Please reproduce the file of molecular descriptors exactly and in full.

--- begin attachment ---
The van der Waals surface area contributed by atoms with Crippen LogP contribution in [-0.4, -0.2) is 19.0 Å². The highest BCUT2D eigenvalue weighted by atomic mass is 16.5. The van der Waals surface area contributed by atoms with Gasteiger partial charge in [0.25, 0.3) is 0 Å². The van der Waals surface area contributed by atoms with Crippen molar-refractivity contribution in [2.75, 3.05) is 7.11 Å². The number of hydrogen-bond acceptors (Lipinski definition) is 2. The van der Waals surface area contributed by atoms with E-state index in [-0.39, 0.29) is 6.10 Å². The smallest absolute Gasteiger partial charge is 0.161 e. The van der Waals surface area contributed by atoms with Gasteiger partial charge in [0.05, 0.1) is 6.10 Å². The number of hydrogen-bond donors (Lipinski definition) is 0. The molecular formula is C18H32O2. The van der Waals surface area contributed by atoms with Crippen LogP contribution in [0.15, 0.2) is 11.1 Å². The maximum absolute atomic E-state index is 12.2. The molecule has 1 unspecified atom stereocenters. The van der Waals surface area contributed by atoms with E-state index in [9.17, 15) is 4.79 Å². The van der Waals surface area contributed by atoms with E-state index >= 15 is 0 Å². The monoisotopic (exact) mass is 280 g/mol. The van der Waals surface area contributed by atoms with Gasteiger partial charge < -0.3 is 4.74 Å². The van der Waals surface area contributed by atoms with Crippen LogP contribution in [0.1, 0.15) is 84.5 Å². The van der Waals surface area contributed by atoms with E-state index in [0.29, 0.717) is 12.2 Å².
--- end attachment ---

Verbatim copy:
The van der Waals surface area contributed by atoms with Crippen LogP contribution in [-0.4, -0.2) is 19.0 Å². The highest BCUT2D eigenvalue weighted by atomic mass is 16.5. The van der Waals surface area contributed by atoms with Gasteiger partial charge in [0.25, 0.3) is 0 Å². The van der Waals surface area contributed by atoms with Crippen molar-refractivity contribution in [2.75, 3.05) is 7.11 Å². The number of hydrogen-bond acceptors (Lipinski definition) is 2. The van der Waals surface area contributed by atoms with E-state index in [-0.39, 0.29) is 6.10 Å². The smallest absolute Gasteiger partial charge is 0.161 e. The van der Waals surface area contributed by atoms with Gasteiger partial charge in [0.05, 0.1) is 6.10 Å². The number of hydrogen-bond donors (Lipinski definition) is 0. The molecular formula is C18H32O2. The van der Waals surface area contributed by atoms with Crippen LogP contribution in [0.15, 0.2) is 11.1 Å². The maximum absolute atomic E-state index is 12.2. The molecule has 1 unspecified atom stereocenters. The van der Waals surface area contributed by atoms with E-state index in [9.17, 15) is 4.79 Å². The van der Waals surface area contributed by atoms with E-state index >= 15 is 0 Å². The monoisotopic (exact) mass is 280 g/mol. The van der Waals surface area contributed by atoms with Gasteiger partial charge < -0.3 is 4.74 Å². The van der Waals surface area contributed by atoms with Crippen LogP contribution in [0.1, 0.15) is 84.5 Å². The van der Waals surface area contributed by atoms with E-state index in [0.29, 0.717) is 12.2 Å².